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Ergonomics in the Home: Applying Work Safety Principles to Your Life Outside the Office

Monday, May 10, 2010
By Anne Kramer

You spend a lot of time in the office, it’s true. Ergonomic safety should be of top priority in the workplace. But when was the last time you considered your ergonomic health where you spend the other major portion of your daily life, that is, in your home? It may come as a surprise to you, but many ailments spurred by the neglect of ergonomics are fostered in the home. What follows here is a short survey of common ergonomic shortcomings of a few spaces we occupy most every day and don’t think about our ergonomic well-being.

  • The Kitchen: Most Americans cook at least one meal per day at home. The preparation and consumption of that meal is meant to benefit the individual, not harm him. That is why it is so important to make sure the time spent in the kitchen is ergonomically safe. There exist now designs of common kitchen tools such as kitchen knives, scales, ice cream scoops, and floor mops the design of each taking into consideration the user interface. Try incorporating some of these products to make your kitchen experience a healthier one.
  • The Garden: What exists as a relaxation hobby for most is actually an activity which puts incredible strain on the body. It generally involves bending over or kneeling for long periods of time and using tools which, when used on the hard earth put great pressure on the hands and wrists. Gardening doesn’t have to be this way.
    First off, it is generally inadvisable to bend over for long periods of time. If possible, wear kneepads and try kneeling to do work at lower levels. Regardless of whether you bend or kneel, remember to take breaks. Try working for short periods of time, and then taking equally-long breaks wherein you sit or walk around. Second, as in the kitchen, there are tool alternatives which alleviate pressure points while gardening. Search out tools such as spades and pruners advertised to have “natural” or “pistol” grips. These make gardening a much sounder activity, ergonomically speaking.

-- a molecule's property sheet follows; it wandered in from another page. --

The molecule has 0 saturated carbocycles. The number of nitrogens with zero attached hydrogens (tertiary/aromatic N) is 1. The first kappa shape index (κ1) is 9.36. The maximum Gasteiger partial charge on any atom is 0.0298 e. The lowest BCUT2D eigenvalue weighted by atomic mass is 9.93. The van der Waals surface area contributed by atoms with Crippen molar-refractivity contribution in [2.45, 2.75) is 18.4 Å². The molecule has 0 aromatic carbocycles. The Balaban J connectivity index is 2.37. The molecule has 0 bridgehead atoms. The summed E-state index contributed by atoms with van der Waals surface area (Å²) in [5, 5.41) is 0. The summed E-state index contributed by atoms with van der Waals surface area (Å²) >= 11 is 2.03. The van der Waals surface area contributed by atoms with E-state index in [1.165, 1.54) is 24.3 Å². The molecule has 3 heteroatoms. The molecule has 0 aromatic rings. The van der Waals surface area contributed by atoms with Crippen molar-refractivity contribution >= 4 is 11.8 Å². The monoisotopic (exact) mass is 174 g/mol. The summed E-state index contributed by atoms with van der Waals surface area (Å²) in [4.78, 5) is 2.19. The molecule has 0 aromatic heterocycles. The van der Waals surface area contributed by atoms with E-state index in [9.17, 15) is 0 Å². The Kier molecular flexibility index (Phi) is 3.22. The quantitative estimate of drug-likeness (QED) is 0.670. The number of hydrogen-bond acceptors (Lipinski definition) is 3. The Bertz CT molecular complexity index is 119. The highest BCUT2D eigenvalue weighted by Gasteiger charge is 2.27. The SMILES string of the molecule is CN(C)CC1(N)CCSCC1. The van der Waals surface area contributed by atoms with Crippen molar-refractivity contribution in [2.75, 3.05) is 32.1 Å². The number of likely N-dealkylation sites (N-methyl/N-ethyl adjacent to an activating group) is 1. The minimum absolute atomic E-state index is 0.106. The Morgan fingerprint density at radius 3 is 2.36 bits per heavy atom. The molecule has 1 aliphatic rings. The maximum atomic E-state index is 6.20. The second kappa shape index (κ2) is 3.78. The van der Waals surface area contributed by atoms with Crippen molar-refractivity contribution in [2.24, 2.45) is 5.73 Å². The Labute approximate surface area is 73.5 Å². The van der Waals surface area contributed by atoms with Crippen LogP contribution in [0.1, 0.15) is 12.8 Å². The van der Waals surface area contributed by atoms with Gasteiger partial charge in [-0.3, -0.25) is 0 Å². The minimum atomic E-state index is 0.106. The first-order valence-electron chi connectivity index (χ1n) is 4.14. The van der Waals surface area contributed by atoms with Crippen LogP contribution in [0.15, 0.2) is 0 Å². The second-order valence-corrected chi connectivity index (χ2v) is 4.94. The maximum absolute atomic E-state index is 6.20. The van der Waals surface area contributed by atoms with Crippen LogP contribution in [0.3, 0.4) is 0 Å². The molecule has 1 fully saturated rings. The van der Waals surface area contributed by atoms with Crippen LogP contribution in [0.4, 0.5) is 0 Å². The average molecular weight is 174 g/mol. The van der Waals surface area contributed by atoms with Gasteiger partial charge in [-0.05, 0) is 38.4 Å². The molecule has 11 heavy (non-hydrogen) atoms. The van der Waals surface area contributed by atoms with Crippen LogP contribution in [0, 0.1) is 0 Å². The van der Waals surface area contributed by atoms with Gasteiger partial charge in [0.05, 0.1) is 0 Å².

• Family Room: It is important to be comfortable and able to relax in your home. It is equally as important to be able to do this safely. Unfortunately however, what “feels good” when relaxing might not always be the safest option. Many couches, for example, promote incorrect sitting positions which, when assumed for extended periods of time, can cause injury. Like in the office, it is important to make sure your sitting furniture provides the type of support your back needs. For more information, see our article on the benefits of proper posture.
  • Bedroom: In order to get the best night’s sleep, it is imperative to have an ergonomically designed bedroom. The focus of which should be the bed itself. There are any number of beds on the market designed to give you “the best night’s sleep,” but make sure when selecting a mattress that it is not just comfort you’re after, but an ergonomic sleep position as well. In addition to an ergonomically designed mattress, you should consider other ways to optimize your sleep position such as an ergonomic pillow and a leg spacer. Each of these types of pillow are designed to put and keep your spine in alignment throughout the night, which reduces injury and “tossing and turning,” making sure you wake up as refreshed as possible.

The American focus on ergonomics may have begun in the workplace, but it ought not to stop there. Do you and your family a service and consider the ergonomic efficiency of your home as well.

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